Mutlcolib Homework Center Picks: Branches of government
Annotation:For the first 128 years of our country's history, not a single woman served in the Senate or House of Representatives. All of that changed, however, in November 1916, when Jeannette Rankin of Montana became the first woman elected to Congress--even before the Nineteenth Amendment gave women across the U.S. the right to vote. (grades 6 - 10)
Annotation:Here are 37 of the most significant issues the Court has grappled with; from equal rights to privacy rights, from the limits of speech to the boundaries between church and state. Many of these cases read like thrillers; right down to their cliff-hanging endings. (grades 7 - 12)
Annotation:In addition to facts about individual presidents, Hudson's book covers origins of the presidency, official duties, parties and platforms and presidential elections. (grades 7 - 10)
Annotation:Topics include: What is Congress? What do senators do? Who decided what Congress should look like? and memorable moments in Congress. (grades 1 - 4)
Annotation:A look at the U.S. Congress -- its structure and responsibilities, history, major persons who have served, what it does for the American individual, and more. (grades 4 - 7)
Annotation:Lots of activities to engage students. This book covers topics including the founding of the Court, politics and power, free speech, freedom of religion, criminal justice and the right to privacy. (grades 7 & up)
Annotation:Excellent introduction to the role of the president, branches of government and the concept of checks and balances. (grades 2 - 4)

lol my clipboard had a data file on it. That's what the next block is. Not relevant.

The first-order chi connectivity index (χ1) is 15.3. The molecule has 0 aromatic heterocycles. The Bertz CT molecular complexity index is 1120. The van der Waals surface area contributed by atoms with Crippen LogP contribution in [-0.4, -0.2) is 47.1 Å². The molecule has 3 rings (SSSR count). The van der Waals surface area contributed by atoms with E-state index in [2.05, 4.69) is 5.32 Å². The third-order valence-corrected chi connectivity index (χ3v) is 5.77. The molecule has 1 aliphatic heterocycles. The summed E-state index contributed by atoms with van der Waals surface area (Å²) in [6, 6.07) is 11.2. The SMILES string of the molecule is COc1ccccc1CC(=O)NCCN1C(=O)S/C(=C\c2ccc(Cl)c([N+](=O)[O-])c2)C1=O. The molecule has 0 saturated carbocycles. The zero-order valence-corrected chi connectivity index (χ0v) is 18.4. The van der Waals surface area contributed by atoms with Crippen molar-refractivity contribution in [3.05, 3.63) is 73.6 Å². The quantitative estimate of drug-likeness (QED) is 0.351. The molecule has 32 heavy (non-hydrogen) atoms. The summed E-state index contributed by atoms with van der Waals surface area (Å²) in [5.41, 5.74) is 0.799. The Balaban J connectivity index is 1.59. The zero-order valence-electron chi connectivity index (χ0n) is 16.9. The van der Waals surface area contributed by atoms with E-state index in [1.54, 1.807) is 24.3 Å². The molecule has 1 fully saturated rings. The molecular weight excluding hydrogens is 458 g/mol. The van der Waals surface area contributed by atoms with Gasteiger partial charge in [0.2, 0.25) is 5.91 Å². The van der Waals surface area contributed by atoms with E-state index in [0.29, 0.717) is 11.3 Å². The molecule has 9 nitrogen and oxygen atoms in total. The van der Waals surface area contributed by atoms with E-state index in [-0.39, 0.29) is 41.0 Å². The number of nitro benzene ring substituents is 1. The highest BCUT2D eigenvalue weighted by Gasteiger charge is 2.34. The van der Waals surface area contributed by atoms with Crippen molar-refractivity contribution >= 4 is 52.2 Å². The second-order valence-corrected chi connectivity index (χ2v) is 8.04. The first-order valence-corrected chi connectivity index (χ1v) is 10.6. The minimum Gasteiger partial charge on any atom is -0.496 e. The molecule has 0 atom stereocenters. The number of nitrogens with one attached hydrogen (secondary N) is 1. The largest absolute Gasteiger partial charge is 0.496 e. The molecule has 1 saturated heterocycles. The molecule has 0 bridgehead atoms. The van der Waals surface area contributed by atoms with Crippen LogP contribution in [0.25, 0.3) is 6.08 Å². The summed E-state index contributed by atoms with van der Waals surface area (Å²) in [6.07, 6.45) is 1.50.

Annotation:For his first chapter, author Hamed Madani uses the disputed outcome of the 2000 presidential election as the backdrop to introduce the United States Supreme Court. Detailed chapters follow--explaining the history of the Judiciary, its organization and responsibilities, important cases that have challenged the court over time, key people in the office, and what the judicial branch does today.
Annotation:This book offers a history of U.S. political campaigns from early nationhood, when it was unseemly to actively campaign, To 19th-century campaign parades, slogans, songs, and souvenirs, and into the media blitz of modern 21st-century campaigns.
Annotation:What's the difference between criminal court and civil court? Why is there a jury in some trials and only a judge in other trials?...Sit in on a criminal trial, find out who gets to be on juries, and meet famous Supreme Court justices. With plenty of real-life examples and easy-to-understand explanations, Order in the Court explores how government works. (grades 4 - 6)
Annotation:Explores the establishment and history of the U.S. Congress, its organization, duties, and limits, and a typical day for its members. (grades 4 - 6)
Annotation:Senator Edward M. Kennedy's dog, Champion Amigo's Seventh Wave, or Splash, introduces readers to Washington, D.C., as he follows the senator around for a day. (grades 1 - 5)
Annotation:Celebrate American history and learn about the public and private lives of our Presidents; Senator Ted Kennedy and his dog, Splash, invite children on a typical whirlwind day on Capitol Hill; A little girl imagines what her day would be like if she were Madam President; The true story of Esther Morris, who started out life believing she could do anything, and then proved it. (grades 3 - 8)